With this, the started out doing application server migration, esp. for people who wanted to move from more expensive commercial application servers to JBoss. They told me they also did a lot of business in the Java portal world along these same lines. More recently, Phurnace moved into the more general area of configuration management for Java infrastructure. The idea was that automating this configuration management was better than doing it manually. And, indeed, that’s usually the case if only to remove the chance for human error in deployment (of course, humans could, and will, make errors directing and configuring that automation).
As a happy coincidence for Phurnace, automation theory has recently gotten enamored with model-driven automation. Instead of doing your automation (managing the configuration and releases across IT, to use a simplified definition) with scripts that change things directly, you instead make a model of your IT. As you update this model, you pass it over to the model-driven automation tool, which figures out the changes and applies them. Last I heard from the BMC automation folks – during a briefing on their partnership with Cisco around the Unified Compute box – they were getting all model giddy. Thus, the happy coincidence for Phurnace who does modeling of Java infrastructure.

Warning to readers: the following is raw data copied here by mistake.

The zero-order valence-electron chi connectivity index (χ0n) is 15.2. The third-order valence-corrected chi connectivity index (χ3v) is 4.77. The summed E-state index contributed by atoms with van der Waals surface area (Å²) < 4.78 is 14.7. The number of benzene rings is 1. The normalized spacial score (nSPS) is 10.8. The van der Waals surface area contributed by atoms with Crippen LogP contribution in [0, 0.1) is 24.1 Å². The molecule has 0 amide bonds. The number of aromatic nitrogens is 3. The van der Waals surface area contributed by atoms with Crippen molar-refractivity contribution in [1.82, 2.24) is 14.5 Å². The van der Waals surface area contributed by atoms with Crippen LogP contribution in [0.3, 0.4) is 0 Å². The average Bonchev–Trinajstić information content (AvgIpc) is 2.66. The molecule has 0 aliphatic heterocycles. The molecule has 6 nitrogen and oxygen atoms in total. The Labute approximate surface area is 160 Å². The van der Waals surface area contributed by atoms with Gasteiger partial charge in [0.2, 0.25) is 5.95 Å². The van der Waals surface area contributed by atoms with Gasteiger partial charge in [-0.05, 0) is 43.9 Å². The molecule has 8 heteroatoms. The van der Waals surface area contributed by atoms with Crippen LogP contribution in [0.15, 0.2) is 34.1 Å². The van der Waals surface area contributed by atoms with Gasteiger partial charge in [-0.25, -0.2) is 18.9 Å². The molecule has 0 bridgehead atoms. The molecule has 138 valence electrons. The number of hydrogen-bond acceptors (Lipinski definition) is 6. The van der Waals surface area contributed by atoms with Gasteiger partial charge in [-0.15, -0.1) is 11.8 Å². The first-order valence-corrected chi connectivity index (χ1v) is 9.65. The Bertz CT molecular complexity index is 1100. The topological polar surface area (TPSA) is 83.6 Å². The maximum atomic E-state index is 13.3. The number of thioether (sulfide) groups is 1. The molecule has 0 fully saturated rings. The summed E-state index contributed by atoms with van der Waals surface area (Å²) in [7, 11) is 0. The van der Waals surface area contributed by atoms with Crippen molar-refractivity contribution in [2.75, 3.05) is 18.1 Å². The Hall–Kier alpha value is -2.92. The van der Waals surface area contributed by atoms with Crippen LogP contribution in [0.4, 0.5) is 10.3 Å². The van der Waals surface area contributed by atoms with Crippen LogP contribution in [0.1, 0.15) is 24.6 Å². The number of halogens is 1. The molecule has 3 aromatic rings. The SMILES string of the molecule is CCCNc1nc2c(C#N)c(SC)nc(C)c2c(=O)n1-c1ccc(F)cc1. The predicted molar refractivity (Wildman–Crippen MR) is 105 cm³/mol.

More specifically, I suspect that BMC looked at what Phurnace had as something to fill in Java automation capabilities in its portfolio. With the disclaimer that I haven’t spoken to either BMC or Phurnace about this, it’s pretty clear that BMC’s interest in Phurnace is the technology: the models of Java infrastructure and then the tools needed to do automation tasks over that Java infrastructure.
BMC plans to quickly embed Phurnace technology into the BMC BladeLogic Server Automation Suite product, providing customers with seamless, rapid full-stack provisioning and compliance of all infrastructure layers, including the operating system, patches, middleware and applications.
And, indeed: BMC usually buys a company the size of Phurnace to add features to an existing portfolio, here, automation from Blade Logic, rather than buy into a new market. Occasionally, BMC will do big bang buys like Remedy and Blade Logic which tend to transform (Remedy) the company or, at least, add in a whole new product line (Blade).